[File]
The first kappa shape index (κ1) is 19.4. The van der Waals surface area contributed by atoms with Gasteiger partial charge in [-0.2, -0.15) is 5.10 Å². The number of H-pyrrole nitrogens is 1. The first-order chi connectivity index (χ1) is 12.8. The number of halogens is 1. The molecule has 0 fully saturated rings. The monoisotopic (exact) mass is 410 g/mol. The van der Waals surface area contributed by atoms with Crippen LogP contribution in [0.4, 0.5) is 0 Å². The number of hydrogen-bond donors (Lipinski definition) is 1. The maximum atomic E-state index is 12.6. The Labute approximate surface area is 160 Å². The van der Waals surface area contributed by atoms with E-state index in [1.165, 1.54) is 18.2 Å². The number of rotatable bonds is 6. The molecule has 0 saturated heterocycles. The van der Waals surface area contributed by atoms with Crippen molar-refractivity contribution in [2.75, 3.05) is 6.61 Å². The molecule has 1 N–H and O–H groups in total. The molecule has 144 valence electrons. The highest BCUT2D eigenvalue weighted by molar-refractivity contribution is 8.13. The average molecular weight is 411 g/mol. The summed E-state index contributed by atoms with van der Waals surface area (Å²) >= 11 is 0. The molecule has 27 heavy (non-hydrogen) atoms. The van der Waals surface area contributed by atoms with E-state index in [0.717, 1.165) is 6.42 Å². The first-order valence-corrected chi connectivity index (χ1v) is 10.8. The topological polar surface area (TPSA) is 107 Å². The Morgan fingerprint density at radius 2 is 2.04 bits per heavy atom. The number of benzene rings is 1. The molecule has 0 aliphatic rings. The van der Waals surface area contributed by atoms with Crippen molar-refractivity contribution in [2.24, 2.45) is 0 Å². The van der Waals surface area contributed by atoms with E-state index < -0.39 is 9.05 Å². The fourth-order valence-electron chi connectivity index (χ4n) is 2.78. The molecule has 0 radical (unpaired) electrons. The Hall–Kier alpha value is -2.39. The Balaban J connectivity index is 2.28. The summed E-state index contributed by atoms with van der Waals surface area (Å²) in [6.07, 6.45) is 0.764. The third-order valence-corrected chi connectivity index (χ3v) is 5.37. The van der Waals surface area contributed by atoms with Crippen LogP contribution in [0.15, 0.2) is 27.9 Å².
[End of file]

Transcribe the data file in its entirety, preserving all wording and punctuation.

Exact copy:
The first kappa shape index (κ1) is 19.4. The van der Waals surface area contributed by atoms with Gasteiger partial charge in [-0.2, -0.15) is 5.10 Å². The number of H-pyrrole nitrogens is 1. The first-order chi connectivity index (χ1) is 12.8. The number of halogens is 1. The molecule has 0 fully saturated rings. The monoisotopic (exact) mass is 410 g/mol. The van der Waals surface area contributed by atoms with Crippen LogP contribution in [0.4, 0.5) is 0 Å². The number of hydrogen-bond donors (Lipinski definition) is 1. The maximum atomic E-state index is 12.6. The Labute approximate surface area is 160 Å². The van der Waals surface area contributed by atoms with E-state index in [1.165, 1.54) is 18.2 Å². The number of rotatable bonds is 6. The molecule has 0 saturated heterocycles. The van der Waals surface area contributed by atoms with Crippen molar-refractivity contribution in [2.75, 3.05) is 6.61 Å². The molecule has 1 N–H and O–H groups in total. The molecule has 144 valence electrons. The highest BCUT2D eigenvalue weighted by molar-refractivity contribution is 8.13. The average molecular weight is 411 g/mol. The summed E-state index contributed by atoms with van der Waals surface area (Å²) >= 11 is 0. The molecule has 27 heavy (non-hydrogen) atoms. The van der Waals surface area contributed by atoms with E-state index in [0.717, 1.165) is 6.42 Å². The first-order valence-corrected chi connectivity index (χ1v) is 10.8. The topological polar surface area (TPSA) is 107 Å². The Morgan fingerprint density at radius 2 is 2.04 bits per heavy atom. The number of benzene rings is 1. The molecule has 0 aliphatic rings. The van der Waals surface area contributed by atoms with Crippen molar-refractivity contribution in [2.24, 2.45) is 0 Å². The van der Waals surface area contributed by atoms with E-state index < -0.39 is 9.05 Å². The fourth-order valence-electron chi connectivity index (χ4n) is 2.78. The molecule has 0 radical (unpaired) electrons. The Hall–Kier alpha value is -2.39. The Balaban J connectivity index is 2.28. The summed E-state index contributed by atoms with van der Waals surface area (Å²) in [6.07, 6.45) is 0.764. The third-order valence-corrected chi connectivity index (χ3v) is 5.37. The van der Waals surface area contributed by atoms with Crippen LogP contribution in [0.15, 0.2) is 27.9 Å².